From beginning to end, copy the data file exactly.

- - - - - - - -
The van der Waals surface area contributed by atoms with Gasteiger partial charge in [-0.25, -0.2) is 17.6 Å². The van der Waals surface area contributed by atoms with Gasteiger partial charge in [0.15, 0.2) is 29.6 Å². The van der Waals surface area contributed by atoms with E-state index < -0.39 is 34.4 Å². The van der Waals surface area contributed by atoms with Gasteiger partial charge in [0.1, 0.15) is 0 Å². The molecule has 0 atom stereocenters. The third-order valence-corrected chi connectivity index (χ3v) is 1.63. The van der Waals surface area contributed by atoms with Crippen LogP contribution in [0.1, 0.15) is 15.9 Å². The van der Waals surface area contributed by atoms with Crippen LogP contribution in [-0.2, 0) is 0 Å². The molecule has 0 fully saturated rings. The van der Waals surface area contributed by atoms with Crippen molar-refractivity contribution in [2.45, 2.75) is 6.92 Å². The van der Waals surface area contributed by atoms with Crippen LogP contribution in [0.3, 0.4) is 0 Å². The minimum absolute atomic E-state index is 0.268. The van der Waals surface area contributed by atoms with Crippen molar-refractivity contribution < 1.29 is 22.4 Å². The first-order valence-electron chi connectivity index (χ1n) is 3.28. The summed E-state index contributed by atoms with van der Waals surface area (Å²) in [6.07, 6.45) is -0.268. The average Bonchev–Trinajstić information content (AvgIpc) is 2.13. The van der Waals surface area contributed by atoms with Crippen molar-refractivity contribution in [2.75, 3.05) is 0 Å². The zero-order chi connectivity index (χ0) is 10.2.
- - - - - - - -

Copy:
The van der Waals surface area contributed by atoms with Gasteiger partial charge in [-0.25, -0.2) is 17.6 Å². The van der Waals surface area contributed by atoms with Gasteiger partial charge in [0.15, 0.2) is 29.6 Å². The van der Waals surface area contributed by atoms with E-state index < -0.39 is 34.4 Å². The van der Waals surface area contributed by atoms with Gasteiger partial charge in [0.1, 0.15) is 0 Å². The molecule has 0 atom stereocenters. The third-order valence-corrected chi connectivity index (χ3v) is 1.63. The van der Waals surface area contributed by atoms with Crippen LogP contribution in [0.1, 0.15) is 15.9 Å². The van der Waals surface area contributed by atoms with Crippen LogP contribution in [-0.2, 0) is 0 Å². The molecule has 0 fully saturated rings. The van der Waals surface area contributed by atoms with Crippen molar-refractivity contribution in [2.45, 2.75) is 6.92 Å². The van der Waals surface area contributed by atoms with Crippen LogP contribution in [0.3, 0.4) is 0 Å². The minimum absolute atomic E-state index is 0.268. The van der Waals surface area contributed by atoms with Crippen molar-refractivity contribution < 1.29 is 22.4 Å². The first-order valence-electron chi connectivity index (χ1n) is 3.28. The summed E-state index contributed by atoms with van der Waals surface area (Å²) in [6.07, 6.45) is -0.268. The average Bonchev–Trinajstić information content (AvgIpc) is 2.13. The van der Waals surface area contributed by atoms with Crippen molar-refractivity contribution in [2.75, 3.05) is 0 Å². The zero-order chi connectivity index (χ0) is 10.2.